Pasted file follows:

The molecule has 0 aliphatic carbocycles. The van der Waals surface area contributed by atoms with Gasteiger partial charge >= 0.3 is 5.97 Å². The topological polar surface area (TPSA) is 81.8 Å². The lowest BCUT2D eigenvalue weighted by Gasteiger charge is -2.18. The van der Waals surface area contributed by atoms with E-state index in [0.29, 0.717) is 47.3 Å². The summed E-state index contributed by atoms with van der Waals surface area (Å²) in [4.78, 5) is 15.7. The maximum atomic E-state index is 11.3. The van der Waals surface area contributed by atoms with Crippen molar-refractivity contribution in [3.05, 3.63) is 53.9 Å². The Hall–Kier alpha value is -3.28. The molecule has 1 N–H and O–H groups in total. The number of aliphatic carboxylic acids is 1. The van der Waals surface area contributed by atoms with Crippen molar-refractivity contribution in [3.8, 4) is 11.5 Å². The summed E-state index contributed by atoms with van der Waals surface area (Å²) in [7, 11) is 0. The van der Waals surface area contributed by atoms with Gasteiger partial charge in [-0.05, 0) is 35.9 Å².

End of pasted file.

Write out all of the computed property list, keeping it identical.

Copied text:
The molecule has 0 aliphatic carbocycles. The van der Waals surface area contributed by atoms with Gasteiger partial charge >= 0.3 is 5.97 Å². The topological polar surface area (TPSA) is 81.8 Å². The lowest BCUT2D eigenvalue weighted by Gasteiger charge is -2.18. The van der Waals surface area contributed by atoms with E-state index in [0.29, 0.717) is 47.3 Å². The summed E-state index contributed by atoms with van der Waals surface area (Å²) in [4.78, 5) is 15.7. The maximum atomic E-state index is 11.3. The van der Waals surface area contributed by atoms with Crippen molar-refractivity contribution in [3.05, 3.63) is 53.9 Å². The Hall–Kier alpha value is -3.28. The molecule has 1 N–H and O–H groups in total. The number of aliphatic carboxylic acids is 1. The van der Waals surface area contributed by atoms with Crippen molar-refractivity contribution in [3.8, 4) is 11.5 Å². The summed E-state index contributed by atoms with van der Waals surface area (Å²) in [7, 11) is 0. The van der Waals surface area contributed by atoms with Gasteiger partial charge in [-0.05, 0) is 35.9 Å².